Cause of U.S. Dust Bowl proposed
U.S. and Swiss scientists say unusual atmospheric circulation might have caused the 1930s Dust Bowl and could also be responsible for other droughts.
The researchers from the Institute for Atmospheric and Climate Science in Zurich, Switzerland; the Observatory and World Radiation Center in Davos, Switzerland, and the U.S. National Climatic Data Center in Asheville, N.C., said they used historical upper air data, reconstructions and model simulations to analyze atmospheric circulation during the Dust Bowl era.
They said they discovered the Great Plains low level jet, which transports moisture from the Gulf of Mexico to the region, was weaker on its eastern side, shallower and did not extend as far north as during wetter years.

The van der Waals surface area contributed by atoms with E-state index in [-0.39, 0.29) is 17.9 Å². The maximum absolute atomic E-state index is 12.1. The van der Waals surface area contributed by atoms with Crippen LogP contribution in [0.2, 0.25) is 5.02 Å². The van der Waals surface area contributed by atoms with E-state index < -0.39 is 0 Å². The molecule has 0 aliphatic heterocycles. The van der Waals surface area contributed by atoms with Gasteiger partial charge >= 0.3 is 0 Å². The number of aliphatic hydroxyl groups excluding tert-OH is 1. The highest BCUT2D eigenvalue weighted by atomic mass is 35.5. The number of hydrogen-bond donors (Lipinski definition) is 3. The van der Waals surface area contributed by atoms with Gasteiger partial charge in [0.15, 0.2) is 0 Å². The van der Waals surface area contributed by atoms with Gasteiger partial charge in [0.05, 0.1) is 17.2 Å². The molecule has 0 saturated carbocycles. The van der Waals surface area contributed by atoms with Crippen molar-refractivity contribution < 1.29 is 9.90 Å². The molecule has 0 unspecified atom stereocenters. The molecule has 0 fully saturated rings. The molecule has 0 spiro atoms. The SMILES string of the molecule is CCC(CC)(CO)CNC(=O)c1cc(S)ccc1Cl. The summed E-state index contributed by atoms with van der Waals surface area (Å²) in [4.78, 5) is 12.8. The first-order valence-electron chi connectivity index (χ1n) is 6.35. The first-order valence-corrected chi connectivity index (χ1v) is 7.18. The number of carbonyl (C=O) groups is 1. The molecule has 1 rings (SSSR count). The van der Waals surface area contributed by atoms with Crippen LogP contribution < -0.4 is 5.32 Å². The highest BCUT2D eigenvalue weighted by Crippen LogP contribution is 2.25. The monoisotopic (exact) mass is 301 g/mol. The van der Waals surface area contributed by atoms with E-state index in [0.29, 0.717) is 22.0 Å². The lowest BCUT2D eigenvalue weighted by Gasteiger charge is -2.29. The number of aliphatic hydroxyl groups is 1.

In addition, they found during the Dust Bowl years there was unusually strong ridging in the mid-troposphere above the Great Plains and persistent flow anomalies in the upper troposphere across North America, possibly preventing moisture from reaching the region.
The researchers said their findings suggest oceanic forces triggered the changes. Models that included such forcing reproduced the atmospheric conditions associated with extreme droughts, which implies that droughts in the Midwest could potentially be predictable.
The study appears in the journal Geophysical Research Letters.